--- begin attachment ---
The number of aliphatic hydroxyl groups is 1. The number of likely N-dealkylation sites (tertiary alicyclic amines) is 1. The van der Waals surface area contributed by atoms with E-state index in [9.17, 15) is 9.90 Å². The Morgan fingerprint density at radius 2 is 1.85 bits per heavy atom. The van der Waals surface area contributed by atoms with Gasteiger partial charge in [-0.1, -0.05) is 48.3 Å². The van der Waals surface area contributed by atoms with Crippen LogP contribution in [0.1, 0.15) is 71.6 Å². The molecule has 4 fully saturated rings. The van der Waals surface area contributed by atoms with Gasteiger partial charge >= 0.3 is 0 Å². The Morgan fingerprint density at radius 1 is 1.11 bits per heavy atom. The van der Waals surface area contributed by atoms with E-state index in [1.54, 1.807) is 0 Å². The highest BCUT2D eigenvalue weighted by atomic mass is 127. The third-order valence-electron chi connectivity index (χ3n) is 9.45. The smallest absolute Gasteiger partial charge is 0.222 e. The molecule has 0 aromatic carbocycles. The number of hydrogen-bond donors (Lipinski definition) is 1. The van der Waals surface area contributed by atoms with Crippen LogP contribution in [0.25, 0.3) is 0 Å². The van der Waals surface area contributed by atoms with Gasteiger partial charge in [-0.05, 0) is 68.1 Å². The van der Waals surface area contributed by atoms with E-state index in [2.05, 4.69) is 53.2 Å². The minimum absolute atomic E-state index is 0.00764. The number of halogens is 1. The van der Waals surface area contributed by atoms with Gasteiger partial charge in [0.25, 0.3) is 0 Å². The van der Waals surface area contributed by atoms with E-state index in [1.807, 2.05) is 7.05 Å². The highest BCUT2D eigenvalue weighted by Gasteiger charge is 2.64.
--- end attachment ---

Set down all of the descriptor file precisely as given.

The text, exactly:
The number of aliphatic hydroxyl groups is 1. The number of likely N-dealkylation sites (tertiary alicyclic amines) is 1. The van der Waals surface area contributed by atoms with E-state index in [9.17, 15) is 9.90 Å². The Morgan fingerprint density at radius 2 is 1.85 bits per heavy atom. The van der Waals surface area contributed by atoms with Gasteiger partial charge in [-0.1, -0.05) is 48.3 Å². The van der Waals surface area contributed by atoms with Crippen LogP contribution in [0.1, 0.15) is 71.6 Å². The molecule has 4 fully saturated rings. The van der Waals surface area contributed by atoms with Gasteiger partial charge >= 0.3 is 0 Å². The Morgan fingerprint density at radius 1 is 1.11 bits per heavy atom. The van der Waals surface area contributed by atoms with E-state index in [1.54, 1.807) is 0 Å². The highest BCUT2D eigenvalue weighted by atomic mass is 127. The third-order valence-electron chi connectivity index (χ3n) is 9.45. The smallest absolute Gasteiger partial charge is 0.222 e. The molecule has 0 aromatic carbocycles. The number of hydrogen-bond donors (Lipinski definition) is 1. The van der Waals surface area contributed by atoms with Crippen LogP contribution in [0.25, 0.3) is 0 Å². The van der Waals surface area contributed by atoms with Gasteiger partial charge in [-0.05, 0) is 68.1 Å². The van der Waals surface area contributed by atoms with E-state index in [2.05, 4.69) is 53.2 Å². The minimum absolute atomic E-state index is 0.00764. The number of halogens is 1. The van der Waals surface area contributed by atoms with Gasteiger partial charge in [0.25, 0.3) is 0 Å². The van der Waals surface area contributed by atoms with E-state index in [1.807, 2.05) is 7.05 Å². The highest BCUT2D eigenvalue weighted by Gasteiger charge is 2.64.